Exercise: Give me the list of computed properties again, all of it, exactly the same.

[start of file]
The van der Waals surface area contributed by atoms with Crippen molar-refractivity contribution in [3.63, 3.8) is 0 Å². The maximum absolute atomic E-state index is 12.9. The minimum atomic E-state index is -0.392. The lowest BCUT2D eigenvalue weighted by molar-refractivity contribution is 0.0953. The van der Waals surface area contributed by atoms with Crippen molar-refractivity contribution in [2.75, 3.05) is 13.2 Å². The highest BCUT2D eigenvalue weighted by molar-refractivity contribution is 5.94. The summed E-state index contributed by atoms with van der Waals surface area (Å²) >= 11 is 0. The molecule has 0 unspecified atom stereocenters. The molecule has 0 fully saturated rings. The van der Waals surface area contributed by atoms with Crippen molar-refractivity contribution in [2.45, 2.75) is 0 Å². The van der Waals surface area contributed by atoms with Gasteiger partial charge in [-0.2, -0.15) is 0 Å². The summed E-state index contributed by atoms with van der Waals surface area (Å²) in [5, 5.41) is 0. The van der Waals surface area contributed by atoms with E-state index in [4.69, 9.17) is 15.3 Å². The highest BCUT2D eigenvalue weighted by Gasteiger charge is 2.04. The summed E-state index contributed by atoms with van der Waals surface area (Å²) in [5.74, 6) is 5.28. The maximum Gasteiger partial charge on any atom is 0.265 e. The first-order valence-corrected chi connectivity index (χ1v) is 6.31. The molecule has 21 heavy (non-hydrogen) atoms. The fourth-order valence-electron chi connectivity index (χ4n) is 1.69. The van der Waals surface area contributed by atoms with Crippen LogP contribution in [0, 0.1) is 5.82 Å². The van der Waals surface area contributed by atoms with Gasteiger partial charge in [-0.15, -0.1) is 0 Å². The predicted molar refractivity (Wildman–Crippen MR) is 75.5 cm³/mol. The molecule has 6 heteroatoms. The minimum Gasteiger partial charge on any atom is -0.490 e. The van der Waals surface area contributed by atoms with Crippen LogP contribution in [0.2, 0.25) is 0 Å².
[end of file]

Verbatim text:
The van der Waals surface area contributed by atoms with Crippen molar-refractivity contribution in [3.63, 3.8) is 0 Å². The maximum absolute atomic E-state index is 12.9. The minimum atomic E-state index is -0.392. The lowest BCUT2D eigenvalue weighted by molar-refractivity contribution is 0.0953. The van der Waals surface area contributed by atoms with Crippen molar-refractivity contribution in [2.75, 3.05) is 13.2 Å². The highest BCUT2D eigenvalue weighted by molar-refractivity contribution is 5.94. The summed E-state index contributed by atoms with van der Waals surface area (Å²) >= 11 is 0. The molecule has 0 unspecified atom stereocenters. The molecule has 0 fully saturated rings. The van der Waals surface area contributed by atoms with Crippen molar-refractivity contribution in [2.45, 2.75) is 0 Å². The van der Waals surface area contributed by atoms with Gasteiger partial charge in [-0.2, -0.15) is 0 Å². The summed E-state index contributed by atoms with van der Waals surface area (Å²) in [5, 5.41) is 0. The van der Waals surface area contributed by atoms with E-state index in [4.69, 9.17) is 15.3 Å². The highest BCUT2D eigenvalue weighted by Gasteiger charge is 2.04. The summed E-state index contributed by atoms with van der Waals surface area (Å²) in [5.74, 6) is 5.28. The maximum Gasteiger partial charge on any atom is 0.265 e. The first-order valence-corrected chi connectivity index (χ1v) is 6.31. The molecule has 21 heavy (non-hydrogen) atoms. The fourth-order valence-electron chi connectivity index (χ4n) is 1.69. The van der Waals surface area contributed by atoms with Crippen LogP contribution in [0, 0.1) is 5.82 Å². The van der Waals surface area contributed by atoms with Gasteiger partial charge in [-0.15, -0.1) is 0 Å². The predicted molar refractivity (Wildman–Crippen MR) is 75.5 cm³/mol. The molecule has 6 heteroatoms. The minimum Gasteiger partial charge on any atom is -0.490 e. The van der Waals surface area contributed by atoms with Crippen LogP contribution in [0.2, 0.25) is 0 Å².